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Human Papillomavirus (HPV) and HPV 16–Variant Distribution in Vulvar Squamous Cell Carcinoma in Sweden
  1. Gabriella Lillsunde Larsson, MSc*,,
  2. Gisela Helenius, PhD*,,
  3. Sören Andersson, MD, PhD*,,
  4. Fredrik Elgh, MD, PhD,
  5. Bengt Sorbe, MD, PhD§ and
  6. Mats G. Karlsson, MD, PhD*,
  1. *Department of Laboratory Medicine, Örebro University Hospital, and
  2. School of Health and Medical Sciences, Örebro University, Örebro, Sweden;
  3. Department of Clinical Microbiology/Virology, Umeå University Hospital, Umeå, Sweden; and
  4. §Department of Oncology, Örebro University Hospital, Örebro, Sweden.
  1. Address correspondence and reprint requests to Gabriella Lillsunde Larsson, MSc, Department of Laboratory Medicine, Örebro University Hospital, S-701 85 Örebro, Sweden. E-mail: gabriella.lillsunde-larsson{at}orebroll.se.

Abstract

Objective To investigate the human papillomavirus (HPV) and HPV type 16–variant distribution in a series of vulvar squamous cell carcinomas (VSCC) and to evaluate the impact of HPV and HPV 16–variant on prognosis.

Methods A series of 133 patients who had a diagnosis of VSCC (1983-2008) was selected for the study. Detection of 11 high-risk HPV types (16, 18, 31, 33, 39, 45, 51, 52, 56, 58, and 59) and 2 low-risk HPV types (6 and 11) was performed with real-time polymerase chain reaction. Samples positive for HPV 16 were further analyzed for variant determination of 7 positions in the E6 gene with polymerase chain reaction and pyrosequencing.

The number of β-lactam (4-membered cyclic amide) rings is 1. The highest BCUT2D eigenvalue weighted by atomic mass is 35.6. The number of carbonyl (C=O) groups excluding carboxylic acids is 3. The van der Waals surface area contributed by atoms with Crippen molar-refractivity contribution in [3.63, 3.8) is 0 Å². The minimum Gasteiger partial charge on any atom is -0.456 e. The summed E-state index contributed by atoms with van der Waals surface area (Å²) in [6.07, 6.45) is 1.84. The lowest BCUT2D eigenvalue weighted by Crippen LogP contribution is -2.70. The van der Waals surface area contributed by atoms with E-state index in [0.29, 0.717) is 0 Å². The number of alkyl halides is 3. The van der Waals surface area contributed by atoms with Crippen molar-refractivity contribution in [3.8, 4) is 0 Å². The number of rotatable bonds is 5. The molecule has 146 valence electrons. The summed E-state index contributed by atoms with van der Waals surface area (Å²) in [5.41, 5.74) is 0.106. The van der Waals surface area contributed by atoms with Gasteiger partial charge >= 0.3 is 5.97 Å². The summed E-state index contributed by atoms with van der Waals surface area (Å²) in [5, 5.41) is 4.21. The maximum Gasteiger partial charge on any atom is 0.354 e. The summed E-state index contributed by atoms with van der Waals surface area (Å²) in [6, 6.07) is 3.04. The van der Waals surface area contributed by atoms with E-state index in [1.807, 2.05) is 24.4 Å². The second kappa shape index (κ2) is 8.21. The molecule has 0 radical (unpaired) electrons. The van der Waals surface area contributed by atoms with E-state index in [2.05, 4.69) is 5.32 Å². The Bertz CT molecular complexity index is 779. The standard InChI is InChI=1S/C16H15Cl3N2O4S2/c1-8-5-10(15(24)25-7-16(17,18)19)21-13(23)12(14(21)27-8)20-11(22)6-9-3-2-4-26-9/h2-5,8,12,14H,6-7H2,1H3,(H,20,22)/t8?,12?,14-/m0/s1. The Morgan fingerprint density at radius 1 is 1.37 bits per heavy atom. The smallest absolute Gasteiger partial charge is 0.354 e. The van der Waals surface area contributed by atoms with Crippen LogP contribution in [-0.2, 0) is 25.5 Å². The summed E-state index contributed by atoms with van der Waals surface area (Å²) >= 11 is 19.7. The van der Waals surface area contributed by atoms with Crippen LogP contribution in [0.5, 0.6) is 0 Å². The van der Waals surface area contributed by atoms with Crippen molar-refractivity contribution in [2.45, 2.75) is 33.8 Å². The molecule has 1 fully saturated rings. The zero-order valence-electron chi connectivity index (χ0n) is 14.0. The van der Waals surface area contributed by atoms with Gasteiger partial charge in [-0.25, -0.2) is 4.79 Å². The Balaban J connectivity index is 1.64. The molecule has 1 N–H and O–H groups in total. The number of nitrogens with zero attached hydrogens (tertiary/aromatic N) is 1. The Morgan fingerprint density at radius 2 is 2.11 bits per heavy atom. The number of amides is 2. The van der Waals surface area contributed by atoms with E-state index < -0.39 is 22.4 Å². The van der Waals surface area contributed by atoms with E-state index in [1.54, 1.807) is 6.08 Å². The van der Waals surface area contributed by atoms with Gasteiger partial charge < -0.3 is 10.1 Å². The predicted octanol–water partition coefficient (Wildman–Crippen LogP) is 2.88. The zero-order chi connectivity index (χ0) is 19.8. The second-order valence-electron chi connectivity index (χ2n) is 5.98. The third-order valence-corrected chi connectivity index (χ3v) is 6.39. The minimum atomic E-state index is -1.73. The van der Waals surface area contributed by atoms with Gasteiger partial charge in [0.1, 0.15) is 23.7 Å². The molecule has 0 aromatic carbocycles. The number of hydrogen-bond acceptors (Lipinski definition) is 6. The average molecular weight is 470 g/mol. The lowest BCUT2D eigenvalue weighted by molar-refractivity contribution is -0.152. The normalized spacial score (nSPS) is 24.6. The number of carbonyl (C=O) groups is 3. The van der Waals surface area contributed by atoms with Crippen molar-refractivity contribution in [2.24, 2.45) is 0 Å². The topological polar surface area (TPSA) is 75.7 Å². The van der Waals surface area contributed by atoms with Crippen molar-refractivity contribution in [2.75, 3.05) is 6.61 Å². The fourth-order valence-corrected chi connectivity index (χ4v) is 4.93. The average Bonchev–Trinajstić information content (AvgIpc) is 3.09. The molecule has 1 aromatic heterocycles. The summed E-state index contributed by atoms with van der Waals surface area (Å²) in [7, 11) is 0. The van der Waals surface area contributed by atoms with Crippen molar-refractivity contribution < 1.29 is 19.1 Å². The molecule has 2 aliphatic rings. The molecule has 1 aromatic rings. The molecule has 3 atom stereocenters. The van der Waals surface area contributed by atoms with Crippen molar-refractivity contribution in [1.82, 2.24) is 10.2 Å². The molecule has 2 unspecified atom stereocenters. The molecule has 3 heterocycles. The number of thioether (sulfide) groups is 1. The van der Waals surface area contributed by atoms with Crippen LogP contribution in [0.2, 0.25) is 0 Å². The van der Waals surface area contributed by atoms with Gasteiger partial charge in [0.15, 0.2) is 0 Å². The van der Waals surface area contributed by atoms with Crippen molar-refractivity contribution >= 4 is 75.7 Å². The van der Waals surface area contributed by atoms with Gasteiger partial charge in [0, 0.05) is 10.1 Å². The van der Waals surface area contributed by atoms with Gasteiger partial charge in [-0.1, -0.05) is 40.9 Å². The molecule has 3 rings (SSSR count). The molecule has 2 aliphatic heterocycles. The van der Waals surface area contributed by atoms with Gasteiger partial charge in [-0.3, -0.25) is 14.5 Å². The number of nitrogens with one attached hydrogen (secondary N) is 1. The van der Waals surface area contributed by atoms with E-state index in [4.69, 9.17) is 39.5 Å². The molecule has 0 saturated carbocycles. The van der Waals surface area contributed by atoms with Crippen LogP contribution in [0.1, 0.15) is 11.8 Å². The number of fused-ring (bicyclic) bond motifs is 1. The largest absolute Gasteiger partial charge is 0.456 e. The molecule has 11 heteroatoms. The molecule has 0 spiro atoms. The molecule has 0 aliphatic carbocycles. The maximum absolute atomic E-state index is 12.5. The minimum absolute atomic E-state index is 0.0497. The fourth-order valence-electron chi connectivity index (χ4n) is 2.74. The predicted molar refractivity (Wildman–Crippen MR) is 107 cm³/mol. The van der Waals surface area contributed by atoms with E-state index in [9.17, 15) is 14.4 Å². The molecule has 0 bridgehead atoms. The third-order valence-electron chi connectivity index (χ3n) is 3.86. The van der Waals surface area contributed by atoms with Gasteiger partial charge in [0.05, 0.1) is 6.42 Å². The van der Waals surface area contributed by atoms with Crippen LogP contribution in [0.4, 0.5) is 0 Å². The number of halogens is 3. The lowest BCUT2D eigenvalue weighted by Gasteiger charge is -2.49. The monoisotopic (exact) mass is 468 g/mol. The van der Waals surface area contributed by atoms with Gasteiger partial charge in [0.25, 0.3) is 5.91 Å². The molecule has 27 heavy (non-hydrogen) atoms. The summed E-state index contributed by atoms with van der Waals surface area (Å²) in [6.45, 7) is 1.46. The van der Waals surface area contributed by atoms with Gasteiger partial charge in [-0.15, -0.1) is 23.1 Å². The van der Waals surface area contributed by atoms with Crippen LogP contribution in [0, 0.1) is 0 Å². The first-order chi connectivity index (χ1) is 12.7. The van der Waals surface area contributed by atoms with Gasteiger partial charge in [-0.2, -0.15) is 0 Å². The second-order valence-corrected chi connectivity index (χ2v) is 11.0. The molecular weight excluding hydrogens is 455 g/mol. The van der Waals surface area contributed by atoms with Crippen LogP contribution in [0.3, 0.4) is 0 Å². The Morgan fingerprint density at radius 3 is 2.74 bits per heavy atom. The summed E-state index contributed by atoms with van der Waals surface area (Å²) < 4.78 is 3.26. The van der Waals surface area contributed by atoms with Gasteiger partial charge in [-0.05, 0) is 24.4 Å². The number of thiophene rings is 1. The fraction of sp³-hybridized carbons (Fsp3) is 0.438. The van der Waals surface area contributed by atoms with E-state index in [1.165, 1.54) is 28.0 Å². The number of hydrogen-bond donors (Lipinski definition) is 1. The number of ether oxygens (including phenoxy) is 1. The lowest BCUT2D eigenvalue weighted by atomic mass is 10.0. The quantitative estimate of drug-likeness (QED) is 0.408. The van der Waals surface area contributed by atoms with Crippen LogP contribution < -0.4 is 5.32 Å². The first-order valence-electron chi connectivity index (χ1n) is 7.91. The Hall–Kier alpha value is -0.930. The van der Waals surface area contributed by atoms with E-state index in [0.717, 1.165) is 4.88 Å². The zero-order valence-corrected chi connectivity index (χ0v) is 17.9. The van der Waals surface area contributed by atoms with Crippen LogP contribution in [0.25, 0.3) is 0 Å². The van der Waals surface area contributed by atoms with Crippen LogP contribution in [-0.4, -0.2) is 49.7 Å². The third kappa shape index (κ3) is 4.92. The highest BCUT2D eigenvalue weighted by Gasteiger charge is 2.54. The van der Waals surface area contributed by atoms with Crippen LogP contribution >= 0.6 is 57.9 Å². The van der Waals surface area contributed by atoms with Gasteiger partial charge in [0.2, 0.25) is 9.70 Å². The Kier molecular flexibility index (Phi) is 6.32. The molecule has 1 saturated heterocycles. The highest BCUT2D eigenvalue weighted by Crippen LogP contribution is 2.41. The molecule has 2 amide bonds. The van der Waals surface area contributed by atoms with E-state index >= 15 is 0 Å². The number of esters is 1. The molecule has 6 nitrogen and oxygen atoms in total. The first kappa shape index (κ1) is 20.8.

Results Forty (30.8%) of 130 tumors were found to be HPV positive. Human papillomavirus type 16 was found in 31 cases, HPV 18 was found in 2 cases, HPV 33 was found in 5 cases, and HPV 56 and HPV 59 were found in one case each. All but one tumor harboring HPV 16 were of European linage, and the 3 most common variants were E-p (n = 13), E-G350 (n = 7), and E-G131 (n = 5). HPV positivity was associated with the basaloid tumor type and occurred in significantly younger patients. Overall and recurrence-free survival rates were better in HPV-positive cases, but after correction for age and tumor size, HPV status was no longer an independent and significant prognostic factor. The survival rates of the various HPV 16 variants were not significantly different, but there was a trend of worse outcome for the E-G131–variant group.

Conclusions Human papillomavirus positivity of 30.8% is similar to other reports on VSCC. To our knowledge, this first variant determination of HPV 16 in vulvar carcinoma in a Swedish cohort indicated that the variant E-G131 may have an increased oncogenic potential in patients with VSCC.

  • Vulvar carcinoma
  • Human papillomavirus
  • HPV 16 variants

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Footnotes

  • This study was supported by Nyckelfonden at Örebro County Council, by Örebro City Council Research Committee, and by Lions Cancerforskningsfond at the University Hospitals in Örebro and Uppsala.

  • The authors declare no conflicts of interest.

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